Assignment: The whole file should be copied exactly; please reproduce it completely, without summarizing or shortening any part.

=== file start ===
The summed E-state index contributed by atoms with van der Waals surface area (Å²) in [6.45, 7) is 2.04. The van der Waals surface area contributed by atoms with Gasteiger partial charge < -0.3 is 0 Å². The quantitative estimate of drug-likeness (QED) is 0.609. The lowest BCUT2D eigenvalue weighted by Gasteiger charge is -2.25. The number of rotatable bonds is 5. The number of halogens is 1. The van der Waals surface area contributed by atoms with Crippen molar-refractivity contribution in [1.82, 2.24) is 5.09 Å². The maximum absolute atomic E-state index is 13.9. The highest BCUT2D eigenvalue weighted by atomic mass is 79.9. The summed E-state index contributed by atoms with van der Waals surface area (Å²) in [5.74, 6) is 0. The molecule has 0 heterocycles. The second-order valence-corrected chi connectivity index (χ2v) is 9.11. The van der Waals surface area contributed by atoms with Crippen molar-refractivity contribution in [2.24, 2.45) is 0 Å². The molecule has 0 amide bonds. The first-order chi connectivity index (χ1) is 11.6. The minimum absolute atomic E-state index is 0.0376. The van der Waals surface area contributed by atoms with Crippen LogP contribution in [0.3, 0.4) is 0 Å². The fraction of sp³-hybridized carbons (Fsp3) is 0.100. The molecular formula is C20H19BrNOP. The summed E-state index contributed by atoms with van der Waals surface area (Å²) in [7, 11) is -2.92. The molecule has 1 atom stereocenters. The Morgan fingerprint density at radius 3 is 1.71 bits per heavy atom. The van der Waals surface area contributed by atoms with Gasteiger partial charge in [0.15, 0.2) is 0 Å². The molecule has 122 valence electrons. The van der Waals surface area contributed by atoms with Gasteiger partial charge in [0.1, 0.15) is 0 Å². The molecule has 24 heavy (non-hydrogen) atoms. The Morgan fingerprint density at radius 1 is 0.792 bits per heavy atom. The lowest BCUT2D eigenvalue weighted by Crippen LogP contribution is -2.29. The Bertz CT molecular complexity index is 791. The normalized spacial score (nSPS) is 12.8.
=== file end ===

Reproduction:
The summed E-state index contributed by atoms with van der Waals surface area (Å²) in [6.45, 7) is 2.04. The van der Waals surface area contributed by atoms with Gasteiger partial charge < -0.3 is 0 Å². The quantitative estimate of drug-likeness (QED) is 0.609. The lowest BCUT2D eigenvalue weighted by Gasteiger charge is -2.25. The number of rotatable bonds is 5. The number of halogens is 1. The van der Waals surface area contributed by atoms with Crippen molar-refractivity contribution in [1.82, 2.24) is 5.09 Å². The maximum absolute atomic E-state index is 13.9. The highest BCUT2D eigenvalue weighted by atomic mass is 79.9. The summed E-state index contributed by atoms with van der Waals surface area (Å²) in [5.74, 6) is 0. The molecule has 0 heterocycles. The second-order valence-corrected chi connectivity index (χ2v) is 9.11. The van der Waals surface area contributed by atoms with Crippen molar-refractivity contribution in [2.24, 2.45) is 0 Å². The molecule has 0 amide bonds. The first-order chi connectivity index (χ1) is 11.6. The minimum absolute atomic E-state index is 0.0376. The van der Waals surface area contributed by atoms with Crippen LogP contribution in [0.3, 0.4) is 0 Å². The fraction of sp³-hybridized carbons (Fsp3) is 0.100. The molecular formula is C20H19BrNOP. The summed E-state index contributed by atoms with van der Waals surface area (Å²) in [7, 11) is -2.92. The molecule has 1 atom stereocenters. The Morgan fingerprint density at radius 3 is 1.71 bits per heavy atom. The van der Waals surface area contributed by atoms with Gasteiger partial charge in [0.15, 0.2) is 0 Å². The molecule has 122 valence electrons. The van der Waals surface area contributed by atoms with Gasteiger partial charge in [0.1, 0.15) is 0 Å². The molecule has 24 heavy (non-hydrogen) atoms. The Morgan fingerprint density at radius 1 is 0.792 bits per heavy atom. The lowest BCUT2D eigenvalue weighted by Crippen LogP contribution is -2.29. The Bertz CT molecular complexity index is 791. The normalized spacial score (nSPS) is 12.8.